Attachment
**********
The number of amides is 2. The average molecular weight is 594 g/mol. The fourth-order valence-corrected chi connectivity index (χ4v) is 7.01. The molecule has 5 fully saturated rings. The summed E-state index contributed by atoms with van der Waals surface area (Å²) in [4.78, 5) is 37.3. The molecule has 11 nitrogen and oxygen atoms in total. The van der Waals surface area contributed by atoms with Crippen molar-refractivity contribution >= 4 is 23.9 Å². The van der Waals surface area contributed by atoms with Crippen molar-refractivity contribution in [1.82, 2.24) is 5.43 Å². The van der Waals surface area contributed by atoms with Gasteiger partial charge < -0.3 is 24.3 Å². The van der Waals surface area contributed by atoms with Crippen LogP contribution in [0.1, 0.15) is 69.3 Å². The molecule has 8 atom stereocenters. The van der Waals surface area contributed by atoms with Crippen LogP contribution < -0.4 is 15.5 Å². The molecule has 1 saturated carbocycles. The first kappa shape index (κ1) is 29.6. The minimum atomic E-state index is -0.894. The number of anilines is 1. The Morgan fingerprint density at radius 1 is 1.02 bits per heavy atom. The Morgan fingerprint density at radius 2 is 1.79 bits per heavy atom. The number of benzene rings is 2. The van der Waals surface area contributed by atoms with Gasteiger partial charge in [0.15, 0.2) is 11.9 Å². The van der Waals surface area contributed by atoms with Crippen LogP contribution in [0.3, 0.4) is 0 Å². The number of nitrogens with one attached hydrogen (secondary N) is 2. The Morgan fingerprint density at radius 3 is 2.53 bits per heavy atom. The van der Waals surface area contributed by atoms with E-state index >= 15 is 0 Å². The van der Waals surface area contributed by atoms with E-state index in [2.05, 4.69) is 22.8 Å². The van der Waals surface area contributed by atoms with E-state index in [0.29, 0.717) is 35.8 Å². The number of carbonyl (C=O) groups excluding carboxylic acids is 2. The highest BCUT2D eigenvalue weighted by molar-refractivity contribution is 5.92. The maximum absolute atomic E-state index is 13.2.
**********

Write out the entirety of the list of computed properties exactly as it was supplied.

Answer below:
The number of amides is 2. The average molecular weight is 594 g/mol. The fourth-order valence-corrected chi connectivity index (χ4v) is 7.01. The molecule has 5 fully saturated rings. The summed E-state index contributed by atoms with van der Waals surface area (Å²) in [4.78, 5) is 37.3. The molecule has 11 nitrogen and oxygen atoms in total. The van der Waals surface area contributed by atoms with Crippen molar-refractivity contribution >= 4 is 23.9 Å². The van der Waals surface area contributed by atoms with Crippen molar-refractivity contribution in [1.82, 2.24) is 5.43 Å². The van der Waals surface area contributed by atoms with Gasteiger partial charge < -0.3 is 24.3 Å². The van der Waals surface area contributed by atoms with Crippen LogP contribution in [0.1, 0.15) is 69.3 Å². The molecule has 8 atom stereocenters. The van der Waals surface area contributed by atoms with Crippen LogP contribution < -0.4 is 15.5 Å². The molecule has 1 saturated carbocycles. The first kappa shape index (κ1) is 29.6. The minimum atomic E-state index is -0.894. The number of anilines is 1. The Morgan fingerprint density at radius 1 is 1.02 bits per heavy atom. The Morgan fingerprint density at radius 2 is 1.79 bits per heavy atom. The number of benzene rings is 2. The van der Waals surface area contributed by atoms with Gasteiger partial charge in [0.15, 0.2) is 11.9 Å². The van der Waals surface area contributed by atoms with Crippen LogP contribution in [0.3, 0.4) is 0 Å². The number of nitrogens with one attached hydrogen (secondary N) is 2. The Morgan fingerprint density at radius 3 is 2.53 bits per heavy atom. The van der Waals surface area contributed by atoms with E-state index >= 15 is 0 Å². The van der Waals surface area contributed by atoms with E-state index in [2.05, 4.69) is 22.8 Å². The van der Waals surface area contributed by atoms with E-state index in [0.29, 0.717) is 35.8 Å². The number of carbonyl (C=O) groups excluding carboxylic acids is 2. The highest BCUT2D eigenvalue weighted by molar-refractivity contribution is 5.92. The maximum absolute atomic E-state index is 13.2.